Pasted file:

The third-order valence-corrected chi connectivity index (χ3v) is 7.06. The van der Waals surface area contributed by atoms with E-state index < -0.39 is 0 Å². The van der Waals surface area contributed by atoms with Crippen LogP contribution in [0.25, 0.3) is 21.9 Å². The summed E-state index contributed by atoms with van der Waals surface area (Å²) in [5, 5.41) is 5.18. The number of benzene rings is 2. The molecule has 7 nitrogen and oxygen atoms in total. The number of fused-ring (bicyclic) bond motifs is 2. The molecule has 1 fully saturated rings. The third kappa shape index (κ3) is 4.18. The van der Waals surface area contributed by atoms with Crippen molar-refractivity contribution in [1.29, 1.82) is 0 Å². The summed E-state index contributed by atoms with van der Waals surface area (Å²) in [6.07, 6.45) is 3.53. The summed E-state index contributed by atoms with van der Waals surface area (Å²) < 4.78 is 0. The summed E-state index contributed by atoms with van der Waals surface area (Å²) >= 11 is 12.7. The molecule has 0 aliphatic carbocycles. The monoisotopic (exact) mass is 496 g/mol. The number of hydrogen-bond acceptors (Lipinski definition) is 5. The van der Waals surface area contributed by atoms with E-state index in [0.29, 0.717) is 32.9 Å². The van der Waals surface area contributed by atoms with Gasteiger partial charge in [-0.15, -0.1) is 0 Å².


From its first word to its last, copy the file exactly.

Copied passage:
The third-order valence-corrected chi connectivity index (χ3v) is 7.06. The van der Waals surface area contributed by atoms with E-state index < -0.39 is 0 Å². The van der Waals surface area contributed by atoms with Crippen LogP contribution in [0.25, 0.3) is 21.9 Å². The summed E-state index contributed by atoms with van der Waals surface area (Å²) in [5, 5.41) is 5.18. The number of benzene rings is 2. The molecule has 7 nitrogen and oxygen atoms in total. The number of fused-ring (bicyclic) bond motifs is 2. The molecule has 1 fully saturated rings. The third kappa shape index (κ3) is 4.18. The van der Waals surface area contributed by atoms with Crippen molar-refractivity contribution in [1.29, 1.82) is 0 Å². The summed E-state index contributed by atoms with van der Waals surface area (Å²) in [6.07, 6.45) is 3.53. The summed E-state index contributed by atoms with van der Waals surface area (Å²) < 4.78 is 0. The summed E-state index contributed by atoms with van der Waals surface area (Å²) >= 11 is 12.7. The molecule has 0 aliphatic carbocycles. The monoisotopic (exact) mass is 496 g/mol. The number of hydrogen-bond acceptors (Lipinski definition) is 5. The van der Waals surface area contributed by atoms with E-state index in [0.29, 0.717) is 32.9 Å². The van der Waals surface area contributed by atoms with Gasteiger partial charge in [-0.15, -0.1) is 0 Å².